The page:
Foreign investors who mostly sold more than buying Korean shares throughout the year show signs of a shift in investment strategy for bargain hunting.
Cross-border investors purchased a net 960.6 billion won ($825.4 million) worth stocks on Kospi from Sept.1 to 7, turning to net buyers for five consecutive trading days from Aug.31 to Sept.6. They bought up chip stocks such as Samsung Electronics and SK Hynix and new entrants Kakao Bank and Krafton while unloading battery makers such as LG Chem and Samsung SDI.
Kiwoom Securities said Tuesday that foreigners are expected to load up with Korean stocks in the fourth quarter when economic uncertainty is alleviated with the Fed’s tapering. “Concerns on the Fed’s timing of tapering, rising inflation and economy reaching its peak would start to be eased at the end of the third quarter,” said Kiwoon Securities analyst Han Ji-young, predicting that foreigners could turn buyers of Korean stocks in late this year.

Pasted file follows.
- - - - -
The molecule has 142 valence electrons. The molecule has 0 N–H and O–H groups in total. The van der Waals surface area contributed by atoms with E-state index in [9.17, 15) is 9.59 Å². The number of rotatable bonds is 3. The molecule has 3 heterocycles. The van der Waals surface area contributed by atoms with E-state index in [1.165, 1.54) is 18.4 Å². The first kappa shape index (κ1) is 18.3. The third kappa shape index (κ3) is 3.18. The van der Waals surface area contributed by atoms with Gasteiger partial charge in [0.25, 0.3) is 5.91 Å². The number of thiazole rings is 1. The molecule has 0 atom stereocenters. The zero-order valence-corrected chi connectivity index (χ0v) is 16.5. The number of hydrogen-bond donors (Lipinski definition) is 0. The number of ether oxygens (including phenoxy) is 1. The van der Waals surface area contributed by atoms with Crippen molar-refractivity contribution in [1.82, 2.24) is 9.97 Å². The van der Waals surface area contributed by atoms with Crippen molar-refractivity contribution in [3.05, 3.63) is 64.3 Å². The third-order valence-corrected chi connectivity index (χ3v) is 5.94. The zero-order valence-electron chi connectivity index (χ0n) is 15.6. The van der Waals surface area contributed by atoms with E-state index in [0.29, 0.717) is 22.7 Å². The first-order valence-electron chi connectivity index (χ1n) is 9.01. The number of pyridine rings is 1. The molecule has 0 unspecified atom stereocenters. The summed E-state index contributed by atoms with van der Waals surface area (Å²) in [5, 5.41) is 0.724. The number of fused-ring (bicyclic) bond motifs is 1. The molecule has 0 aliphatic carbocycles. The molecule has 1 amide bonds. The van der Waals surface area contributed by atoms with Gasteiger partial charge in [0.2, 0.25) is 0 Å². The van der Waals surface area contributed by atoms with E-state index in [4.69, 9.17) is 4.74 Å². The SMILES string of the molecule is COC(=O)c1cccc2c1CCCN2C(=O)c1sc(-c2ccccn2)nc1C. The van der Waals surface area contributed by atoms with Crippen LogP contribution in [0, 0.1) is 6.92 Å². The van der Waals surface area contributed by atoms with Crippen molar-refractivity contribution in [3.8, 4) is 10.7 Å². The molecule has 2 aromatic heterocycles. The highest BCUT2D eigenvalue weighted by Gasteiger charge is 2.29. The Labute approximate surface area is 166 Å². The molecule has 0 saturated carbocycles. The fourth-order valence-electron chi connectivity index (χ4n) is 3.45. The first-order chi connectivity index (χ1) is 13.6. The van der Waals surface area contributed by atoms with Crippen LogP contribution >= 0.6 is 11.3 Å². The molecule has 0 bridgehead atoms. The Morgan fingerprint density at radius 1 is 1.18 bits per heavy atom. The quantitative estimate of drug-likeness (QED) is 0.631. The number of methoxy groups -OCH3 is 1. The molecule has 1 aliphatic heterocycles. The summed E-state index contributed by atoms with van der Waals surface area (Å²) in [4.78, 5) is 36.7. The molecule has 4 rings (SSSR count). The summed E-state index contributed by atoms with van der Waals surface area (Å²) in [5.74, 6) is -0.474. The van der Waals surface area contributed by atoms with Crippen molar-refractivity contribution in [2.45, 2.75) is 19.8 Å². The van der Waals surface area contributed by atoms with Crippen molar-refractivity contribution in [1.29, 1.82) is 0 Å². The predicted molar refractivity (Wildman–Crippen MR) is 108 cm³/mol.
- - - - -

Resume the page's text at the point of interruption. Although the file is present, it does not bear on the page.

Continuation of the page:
Kiwoom Securities forecast that overseas investors would snap up large-cap companies with outlook on strong earnings. Kospi would also get a boost if foreigners shift to buying.
The expected recovery in the chip industry would also attract foreigners to the Korean market. Lee Kyung-min, an analyst from Daishin Securities, said overseas investors could show a buying trend if Samsung Electronics posts an improved earnings guidance in October on global chip market recovery.
But others predict foreigners won’t easily shift to net buying.
“Offshore investors may not shift to net buying unless Kospi falls further or the U.S. dollar begins to weaken,” said Jung Yong-taek, head of research division at IBK Investment Securities.
By Shin Yoo-kyung and Choi Mira
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